Sharjeel Khan : It’s an excellent opportunity for all the players selected for this tour and a really good chance to learn how to play in these conditions and improve the technical aspects of our cricket. We have three 4-day and five One-Day games and the players will really need to concentrate and put in some good performances. Simply put, if you perform well on this type of tour then you can definitely break into the senior team. Obviously, the initial target is for the A team to win the matches we have scheduled here and obviously as one of the more senior players here I want to help the youngsters and ensure they also learn as much as they can from this experience. This will only benefit Pakistan cricket in the long run. : Many see you as a specialist Twenty20/One-Day player. Do you see a role for yourself in the Test side?
Sharjeel Khan : Yes, I do. I have a good First-Class record, averaging over 37 from 71 matches with eleven centuries and nineteen fifties. So it’s definitely one of my targets to become a Test player for Pakistan but before that I want to focus on the present and perform well in these 4-day matches for Pakistan A. The main thing is for me to serve my country in whatever way possible and in any format. Ultimately it’s all about performance and doing the best for my country. : Would you maintain the same sort of batting style if you were to be selected in the longer formats?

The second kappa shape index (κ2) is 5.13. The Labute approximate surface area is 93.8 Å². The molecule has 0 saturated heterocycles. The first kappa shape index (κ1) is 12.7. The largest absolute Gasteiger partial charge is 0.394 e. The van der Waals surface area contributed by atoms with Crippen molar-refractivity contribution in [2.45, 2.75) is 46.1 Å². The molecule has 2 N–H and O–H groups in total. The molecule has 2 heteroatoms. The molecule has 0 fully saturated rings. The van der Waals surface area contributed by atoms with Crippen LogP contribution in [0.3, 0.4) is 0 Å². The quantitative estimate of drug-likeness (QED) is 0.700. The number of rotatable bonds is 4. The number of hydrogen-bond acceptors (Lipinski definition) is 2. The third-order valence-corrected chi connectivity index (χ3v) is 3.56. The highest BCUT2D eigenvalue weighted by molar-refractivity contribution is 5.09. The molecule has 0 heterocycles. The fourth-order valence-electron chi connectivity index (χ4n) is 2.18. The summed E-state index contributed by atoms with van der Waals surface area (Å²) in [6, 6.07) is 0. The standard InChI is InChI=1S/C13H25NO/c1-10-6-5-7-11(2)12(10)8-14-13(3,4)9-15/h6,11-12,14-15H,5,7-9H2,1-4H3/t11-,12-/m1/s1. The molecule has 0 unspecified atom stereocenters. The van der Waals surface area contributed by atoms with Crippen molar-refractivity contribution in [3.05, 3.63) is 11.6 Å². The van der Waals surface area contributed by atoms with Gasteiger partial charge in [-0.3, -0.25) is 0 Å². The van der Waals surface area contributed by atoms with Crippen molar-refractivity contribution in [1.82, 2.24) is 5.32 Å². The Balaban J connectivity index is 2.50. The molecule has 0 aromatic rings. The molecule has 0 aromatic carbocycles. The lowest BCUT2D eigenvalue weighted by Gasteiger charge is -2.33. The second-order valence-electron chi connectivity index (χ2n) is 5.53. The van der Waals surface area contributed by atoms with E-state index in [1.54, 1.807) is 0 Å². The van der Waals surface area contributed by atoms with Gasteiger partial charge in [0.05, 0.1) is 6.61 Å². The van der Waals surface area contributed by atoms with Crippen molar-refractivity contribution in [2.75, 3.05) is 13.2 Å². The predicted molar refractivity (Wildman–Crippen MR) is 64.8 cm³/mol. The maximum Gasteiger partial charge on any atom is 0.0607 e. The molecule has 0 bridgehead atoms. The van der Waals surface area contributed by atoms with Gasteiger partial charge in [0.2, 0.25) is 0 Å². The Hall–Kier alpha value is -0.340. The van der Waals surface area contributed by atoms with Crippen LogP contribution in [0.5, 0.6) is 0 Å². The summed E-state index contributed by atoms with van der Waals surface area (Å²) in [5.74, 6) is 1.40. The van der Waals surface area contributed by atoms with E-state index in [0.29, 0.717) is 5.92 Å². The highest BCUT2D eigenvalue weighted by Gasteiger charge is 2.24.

Sharjeel Khan : Obviously in Twenty20s and One-Days it is necessary to play your shots as soon as you get in and without too much regard for the opposition bowling or field settings. In 4-day games you have more attacking fields so you have to be a bit more careful and take your time but it’s important that I stay true to myself and remain positive. If the ball is there to be hit and in my zone then I will go for it, but if it’s a good ball I will show it the appropriate respect. : Is there more attention being placed on fitness and fielding nowadays?
Sharjeel Khan : Absolutely. We recently had the training camp in Kakul which was excellent for us. We also have several extra fielding sessions nowadays and Pakistan’s fielding in the Asia Cup and World Twenty20 was also very good. Day by day we’re working hard on this area and gradually we are seeing improvements. I’m certainly seeing an improvement in my own fitness and fielding and I’m sure the same will be said for all Pakistani players in the future. : With the riches available in Twenty20 cricket, is the interest in Test cricket dwindling among young cricketers in Pakistan?
Sharjeel Khan : I wouldn’t say that there is any less focus on Test cricket. One always looks at the upcoming schedule of matches and how many matches of each format are to be played in the next year. Pakistan, and most other teams, tend to play a lot more ODI and T20I cricket as compared to Tests. If you knew you were going to play twenty-five Tests in a year then you would naturally prepare accordingly. It’s difficult to focus on and prepare for Test cricket as much when you might only play six or seven a year.